The Lies of Mothers

Us Mothers…I have to say, we’re terrible liars.  All of us. I remember after my first daughter was born, I was furious with my aunts and my own mum.  ‘You didn’t tell me it would be THAT bad!’ I railed.  ‘Why didn’t you WARN me?’  They shrugged it off and told me that if women shared the actual truth about childbirth, babies would never get born.

And as I’ve got older, I’ve been complicit in this big secret-keeping thing we all do.  How often have I stood around admiring the bump of a heavily pregnant first-time mother and found myself saying in a soothing voice,  ‘You’ll be fine.  Once you’re in the zone, it’ll fly by.’  Lies.  Lies. Lies.  You’ll feel like you’ve been in a motorway pile-up.

Or with a new mother. ‘It gets easier.’  Hmmm…no. It doesn’t.  Not for months.  Not until you’ve experienced the ravages of sleep-deprivation that they reserve for hardened soldiers in the torture scenes of 18-rated movies.

I thought the childbirth and new mother complicity thing were the only ones we mothers do.  But oh no, no, no.  There’s another one.  A big one.  One that I didn’t find out about until Monday, when my eldest daughter went off on her Year Six camp to Dorset.

And Bam!  Out of the blue.  There it was. Something I was totally unprepared for.  Because nobody had told me that watching my baby going away for the first time would make me feel that level of blind panic.  And just plain, outright heartbreak.

I managed to just about hold it together waving her off.  But as the doors closed, I watched my little girl’s face crumple on the other side of the tinted coach window and my heart felt like it was being torn out and stamped on the patch of grass that the school-run dogs wee on.

Some of the other mothers went for a group support breakfast. Another one said in a choked voice, ‘well, that’s it.  Only seven more years and they really will be gone for good.’

I couldn’t even reply, too busy staggering to the car in order to wail in privacy.

Gone.  For a week.  No communication.  The longest time I have ever spent away from her.  Ever.

Of course, as a novel writer, I write about heartbreak all the time.  Weeping, the clutching of pillows, looking at photos in the middle of the night all with a tear-jerk imaginary soundtrack are my standard fare.  Emotional bread and butter.  Those kind of moments pay the mortgage.

But this week, they’re very real.   Because not since Whitney Huston was number one in the charts have I ever been remotely like this.  I’m like a heartbroken teenager.  I can’t really eat (which is not actually such a bad thing, but just a bit alarming for me).  I can’t sleep (which is just plain odd.  I always sleep).  And yesterday, I even broke down in Waitrose on the poor guitar teacher, a childless twenty-something, who innocently asked me in the queue how my eldest – his pupil – was getting on, and I totally lost it. The poor guy.  He didn’t know what to do.  And I couldn’t stop crying, even though I was mortally embarrassed and the cashiers were making eyes at each other.

So there we are.  Another one of those mothering moments, where I’ve discovered that we all are complicit in not telling each other a fundamental truth:  That saying goodbye to your child is worse than anything else you’ll ever feel.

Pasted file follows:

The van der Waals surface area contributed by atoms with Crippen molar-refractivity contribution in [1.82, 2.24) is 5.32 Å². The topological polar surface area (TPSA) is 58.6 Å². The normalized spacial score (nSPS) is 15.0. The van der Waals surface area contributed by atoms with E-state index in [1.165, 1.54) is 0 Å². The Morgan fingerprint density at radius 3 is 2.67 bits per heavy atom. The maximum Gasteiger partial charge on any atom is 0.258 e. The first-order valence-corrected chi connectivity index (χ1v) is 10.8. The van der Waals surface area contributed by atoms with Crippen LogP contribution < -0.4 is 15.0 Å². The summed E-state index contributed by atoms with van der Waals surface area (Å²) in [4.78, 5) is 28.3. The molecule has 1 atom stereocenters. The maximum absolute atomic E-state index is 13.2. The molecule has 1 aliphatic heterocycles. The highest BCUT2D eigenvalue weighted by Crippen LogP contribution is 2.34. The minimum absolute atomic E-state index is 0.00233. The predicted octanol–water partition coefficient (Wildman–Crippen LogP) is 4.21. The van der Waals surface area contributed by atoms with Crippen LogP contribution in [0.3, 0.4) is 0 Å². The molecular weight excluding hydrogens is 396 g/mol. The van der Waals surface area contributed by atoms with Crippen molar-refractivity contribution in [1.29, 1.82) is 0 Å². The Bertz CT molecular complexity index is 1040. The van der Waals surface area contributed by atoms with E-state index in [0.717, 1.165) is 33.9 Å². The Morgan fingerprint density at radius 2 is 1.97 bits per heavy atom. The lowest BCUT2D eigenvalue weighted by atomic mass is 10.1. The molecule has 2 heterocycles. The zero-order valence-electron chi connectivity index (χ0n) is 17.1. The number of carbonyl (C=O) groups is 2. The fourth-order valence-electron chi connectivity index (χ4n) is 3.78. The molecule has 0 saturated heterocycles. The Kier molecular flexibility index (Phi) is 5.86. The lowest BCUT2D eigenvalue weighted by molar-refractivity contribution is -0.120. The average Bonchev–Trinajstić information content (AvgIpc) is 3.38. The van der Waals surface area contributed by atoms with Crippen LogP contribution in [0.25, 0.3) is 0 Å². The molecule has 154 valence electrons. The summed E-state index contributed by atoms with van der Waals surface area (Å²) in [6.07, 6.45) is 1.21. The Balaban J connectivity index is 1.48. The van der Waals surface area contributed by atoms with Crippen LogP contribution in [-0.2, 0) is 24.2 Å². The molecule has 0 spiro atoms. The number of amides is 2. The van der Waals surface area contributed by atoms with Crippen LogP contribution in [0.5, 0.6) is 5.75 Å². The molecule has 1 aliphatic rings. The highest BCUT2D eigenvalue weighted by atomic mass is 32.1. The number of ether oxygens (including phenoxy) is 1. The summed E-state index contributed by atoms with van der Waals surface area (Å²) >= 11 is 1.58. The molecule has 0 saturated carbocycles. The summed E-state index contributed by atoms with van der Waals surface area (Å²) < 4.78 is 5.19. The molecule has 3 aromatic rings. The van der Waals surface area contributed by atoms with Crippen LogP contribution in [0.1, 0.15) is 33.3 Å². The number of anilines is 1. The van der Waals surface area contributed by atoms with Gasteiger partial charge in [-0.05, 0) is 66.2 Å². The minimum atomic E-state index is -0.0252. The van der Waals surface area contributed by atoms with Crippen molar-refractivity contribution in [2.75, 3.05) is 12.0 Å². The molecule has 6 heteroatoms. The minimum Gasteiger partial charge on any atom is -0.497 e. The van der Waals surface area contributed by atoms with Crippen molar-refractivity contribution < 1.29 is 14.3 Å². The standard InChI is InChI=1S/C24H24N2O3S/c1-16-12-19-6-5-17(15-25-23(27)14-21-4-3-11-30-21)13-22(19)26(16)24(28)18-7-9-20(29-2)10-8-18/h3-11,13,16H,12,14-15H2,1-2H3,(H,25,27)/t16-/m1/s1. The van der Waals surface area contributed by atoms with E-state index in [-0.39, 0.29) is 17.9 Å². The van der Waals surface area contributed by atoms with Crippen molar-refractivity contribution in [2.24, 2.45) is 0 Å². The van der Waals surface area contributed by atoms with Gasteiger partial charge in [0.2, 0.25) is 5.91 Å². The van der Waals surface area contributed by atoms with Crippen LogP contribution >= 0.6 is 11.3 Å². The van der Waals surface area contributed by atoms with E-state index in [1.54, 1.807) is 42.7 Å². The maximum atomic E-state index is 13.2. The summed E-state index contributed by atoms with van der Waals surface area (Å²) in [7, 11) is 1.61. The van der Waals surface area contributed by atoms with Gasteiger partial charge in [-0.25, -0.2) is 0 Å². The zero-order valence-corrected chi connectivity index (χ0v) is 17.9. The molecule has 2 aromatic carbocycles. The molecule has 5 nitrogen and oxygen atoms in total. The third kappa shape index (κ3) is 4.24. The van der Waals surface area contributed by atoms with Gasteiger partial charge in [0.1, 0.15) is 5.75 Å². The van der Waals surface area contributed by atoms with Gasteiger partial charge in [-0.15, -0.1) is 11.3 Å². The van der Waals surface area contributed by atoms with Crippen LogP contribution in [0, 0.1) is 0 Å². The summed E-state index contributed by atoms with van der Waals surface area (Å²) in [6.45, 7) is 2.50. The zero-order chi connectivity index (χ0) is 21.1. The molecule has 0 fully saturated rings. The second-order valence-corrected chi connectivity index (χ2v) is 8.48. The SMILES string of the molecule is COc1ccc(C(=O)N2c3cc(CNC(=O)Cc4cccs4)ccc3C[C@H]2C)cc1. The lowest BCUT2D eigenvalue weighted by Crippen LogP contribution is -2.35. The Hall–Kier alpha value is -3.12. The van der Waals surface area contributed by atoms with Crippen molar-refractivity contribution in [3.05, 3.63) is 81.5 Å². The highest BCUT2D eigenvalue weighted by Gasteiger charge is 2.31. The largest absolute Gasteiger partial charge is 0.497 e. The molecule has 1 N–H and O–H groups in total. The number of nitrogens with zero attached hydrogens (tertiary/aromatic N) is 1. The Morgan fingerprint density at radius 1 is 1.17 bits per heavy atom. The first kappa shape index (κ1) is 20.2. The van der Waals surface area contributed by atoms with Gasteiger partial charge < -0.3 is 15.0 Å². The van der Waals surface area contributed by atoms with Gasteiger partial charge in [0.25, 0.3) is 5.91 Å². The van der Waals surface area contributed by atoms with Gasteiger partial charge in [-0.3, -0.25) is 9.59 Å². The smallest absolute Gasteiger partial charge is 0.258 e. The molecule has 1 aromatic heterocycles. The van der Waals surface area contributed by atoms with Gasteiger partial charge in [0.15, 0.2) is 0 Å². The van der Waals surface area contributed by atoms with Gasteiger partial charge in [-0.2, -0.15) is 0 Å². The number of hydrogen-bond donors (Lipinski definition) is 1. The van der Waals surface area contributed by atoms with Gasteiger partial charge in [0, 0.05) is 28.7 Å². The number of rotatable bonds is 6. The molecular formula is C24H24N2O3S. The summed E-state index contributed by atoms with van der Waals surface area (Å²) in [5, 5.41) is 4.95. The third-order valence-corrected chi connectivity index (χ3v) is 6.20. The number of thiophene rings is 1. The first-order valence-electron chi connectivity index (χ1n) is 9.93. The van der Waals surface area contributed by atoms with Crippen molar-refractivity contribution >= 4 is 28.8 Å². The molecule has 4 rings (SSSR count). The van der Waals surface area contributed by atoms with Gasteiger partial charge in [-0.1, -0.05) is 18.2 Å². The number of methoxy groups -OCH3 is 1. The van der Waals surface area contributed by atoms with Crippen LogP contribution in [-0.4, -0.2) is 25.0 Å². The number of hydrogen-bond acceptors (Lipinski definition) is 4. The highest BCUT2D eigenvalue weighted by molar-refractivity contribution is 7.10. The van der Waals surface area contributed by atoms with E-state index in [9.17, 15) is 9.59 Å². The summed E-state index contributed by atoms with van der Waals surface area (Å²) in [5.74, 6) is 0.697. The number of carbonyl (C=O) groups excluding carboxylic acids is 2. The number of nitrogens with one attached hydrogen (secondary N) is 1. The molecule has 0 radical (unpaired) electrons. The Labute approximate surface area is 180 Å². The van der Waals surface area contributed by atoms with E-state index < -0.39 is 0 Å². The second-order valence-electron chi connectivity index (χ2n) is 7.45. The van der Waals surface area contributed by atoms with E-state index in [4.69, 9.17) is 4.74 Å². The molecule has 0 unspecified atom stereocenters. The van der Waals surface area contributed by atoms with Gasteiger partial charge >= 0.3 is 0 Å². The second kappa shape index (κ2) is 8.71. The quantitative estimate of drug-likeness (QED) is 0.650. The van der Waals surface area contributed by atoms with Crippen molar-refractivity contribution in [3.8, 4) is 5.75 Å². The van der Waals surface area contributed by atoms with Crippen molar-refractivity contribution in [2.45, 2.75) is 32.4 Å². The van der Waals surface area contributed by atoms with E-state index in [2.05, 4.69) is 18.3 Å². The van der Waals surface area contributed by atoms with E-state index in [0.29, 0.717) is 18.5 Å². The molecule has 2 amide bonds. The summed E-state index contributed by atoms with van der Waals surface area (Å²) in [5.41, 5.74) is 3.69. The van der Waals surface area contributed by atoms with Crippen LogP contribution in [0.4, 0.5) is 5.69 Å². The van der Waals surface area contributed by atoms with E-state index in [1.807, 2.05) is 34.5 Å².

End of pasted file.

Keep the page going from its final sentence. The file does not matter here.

Friends rang me up and sympathized and Mum was very supportive.  They’ve all been through it.  They just hadn’t told me.  Stoicism.  That’s what we all have.  The unbelievable capacity of a mother to bear pain.

And I feel terrible, because I know that so many worse things happen in the world.  And I want my darling girl to grow up and live her own life.  But that doesn’t alter the fact that I’m still an emotional wreck, even though I know that by time the coach got out of Brighton, she’d probably found all the sweets I’d hidden for her and was having a wail of a time.  And I also know that when she comes back, once again I’ll be complicit in the mothering lies.  Because when she asks me whether I was OK without her, I know I won’t tell her the truth.




Filed under Jo Rees

7 responses to “The Lies of Mothers

  1. Helen Boshier

    I actually welled up Jo, and I dont even HAVE children. You are brilliant.
    Hope you’ve recovered xxx

  2. Louise

    I guess she is back now Jo! I hate to say it, but there will be other emotional bolts from the blue. The first driving lesson, the first drive alone (gulp!) leaving secondary school – why did they have that Leavers’ Assembly that had all the mothers in bits?- and what we have just experienced, leaving them in university halls for the first time. Came home and wept buckets. The bonds that tie….

  3. I’m glad someone broke the cycle and told the truth. Although, now I’m wondering if I really want to have children…

  4. Anita Louise Combe

    Hello lovely,

    Just checked out your Facebook page for the first time in, well – ever!! And found your blogs. Totally know all those feelings as it’s the same every time Georgia does something or goes somewhere and looks so grown up. I burst into tears at her last day of school because she wasn’t chosen to be a prefect in year 6 because of her punctuality!! Sobbed like a baby in front of the whole school…………what an idiot I felt.

    Much love to you all

    • Hey Anita – thanks for your lovely message. I can’t believe how grown up our girls are. Georgia must have started big school too. Tallulah looks about fifteen! Have just blogged again, after having had my head in my new book so only just got round to replying. Sorry! See you’re off to Oz on tour. Good luck with that. Love to you and Georgia. Jo xxx

  5. It’s so true! That lie about childbirth. And as soon as it was over and done with, a friend was about to give birth and I was telling her, ‘it’s not all that bad, it’s over very quickly.’ Funny how a day of agony feels like a year. xx

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